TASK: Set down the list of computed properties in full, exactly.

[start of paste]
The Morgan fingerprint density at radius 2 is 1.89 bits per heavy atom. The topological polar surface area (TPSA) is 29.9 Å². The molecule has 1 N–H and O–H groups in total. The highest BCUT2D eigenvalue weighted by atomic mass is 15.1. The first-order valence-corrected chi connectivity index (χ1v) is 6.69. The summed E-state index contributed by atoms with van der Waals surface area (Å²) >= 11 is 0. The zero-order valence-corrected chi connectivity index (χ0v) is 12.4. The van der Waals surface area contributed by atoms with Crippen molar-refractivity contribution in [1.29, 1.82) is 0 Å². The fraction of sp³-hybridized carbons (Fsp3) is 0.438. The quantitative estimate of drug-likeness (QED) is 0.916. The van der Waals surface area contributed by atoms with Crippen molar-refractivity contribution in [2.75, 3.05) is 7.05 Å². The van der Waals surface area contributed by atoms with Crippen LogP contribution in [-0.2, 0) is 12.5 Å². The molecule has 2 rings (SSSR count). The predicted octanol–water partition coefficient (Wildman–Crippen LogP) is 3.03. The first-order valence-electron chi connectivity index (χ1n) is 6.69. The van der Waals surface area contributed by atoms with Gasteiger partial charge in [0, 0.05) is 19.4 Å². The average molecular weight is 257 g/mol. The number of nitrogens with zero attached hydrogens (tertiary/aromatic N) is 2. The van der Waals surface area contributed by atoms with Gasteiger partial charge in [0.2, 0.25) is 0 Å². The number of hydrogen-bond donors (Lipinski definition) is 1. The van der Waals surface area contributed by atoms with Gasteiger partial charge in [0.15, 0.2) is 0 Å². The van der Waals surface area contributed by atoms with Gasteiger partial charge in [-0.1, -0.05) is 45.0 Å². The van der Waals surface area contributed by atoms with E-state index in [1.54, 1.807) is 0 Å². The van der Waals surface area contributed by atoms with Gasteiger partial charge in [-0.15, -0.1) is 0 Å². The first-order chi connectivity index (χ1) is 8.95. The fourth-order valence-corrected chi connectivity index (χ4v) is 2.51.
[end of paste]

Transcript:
The Morgan fingerprint density at radius 2 is 1.89 bits per heavy atom. The topological polar surface area (TPSA) is 29.9 Å². The molecule has 1 N–H and O–H groups in total. The highest BCUT2D eigenvalue weighted by atomic mass is 15.1. The first-order valence-corrected chi connectivity index (χ1v) is 6.69. The summed E-state index contributed by atoms with van der Waals surface area (Å²) >= 11 is 0. The zero-order valence-corrected chi connectivity index (χ0v) is 12.4. The van der Waals surface area contributed by atoms with Crippen molar-refractivity contribution in [1.29, 1.82) is 0 Å². The fraction of sp³-hybridized carbons (Fsp3) is 0.438. The quantitative estimate of drug-likeness (QED) is 0.916. The van der Waals surface area contributed by atoms with Crippen molar-refractivity contribution in [2.75, 3.05) is 7.05 Å². The van der Waals surface area contributed by atoms with Crippen LogP contribution in [-0.2, 0) is 12.5 Å². The molecule has 2 rings (SSSR count). The predicted octanol–water partition coefficient (Wildman–Crippen LogP) is 3.03. The first-order valence-electron chi connectivity index (χ1n) is 6.69. The van der Waals surface area contributed by atoms with Gasteiger partial charge in [0, 0.05) is 19.4 Å². The average molecular weight is 257 g/mol. The number of nitrogens with zero attached hydrogens (tertiary/aromatic N) is 2. The van der Waals surface area contributed by atoms with Gasteiger partial charge in [0.2, 0.25) is 0 Å². The number of hydrogen-bond donors (Lipinski definition) is 1. The van der Waals surface area contributed by atoms with Gasteiger partial charge in [0.15, 0.2) is 0 Å². The van der Waals surface area contributed by atoms with Gasteiger partial charge in [-0.1, -0.05) is 45.0 Å². The van der Waals surface area contributed by atoms with E-state index in [1.54, 1.807) is 0 Å². The van der Waals surface area contributed by atoms with Gasteiger partial charge in [-0.15, -0.1) is 0 Å². The first-order chi connectivity index (χ1) is 8.95. The fourth-order valence-corrected chi connectivity index (χ4v) is 2.51.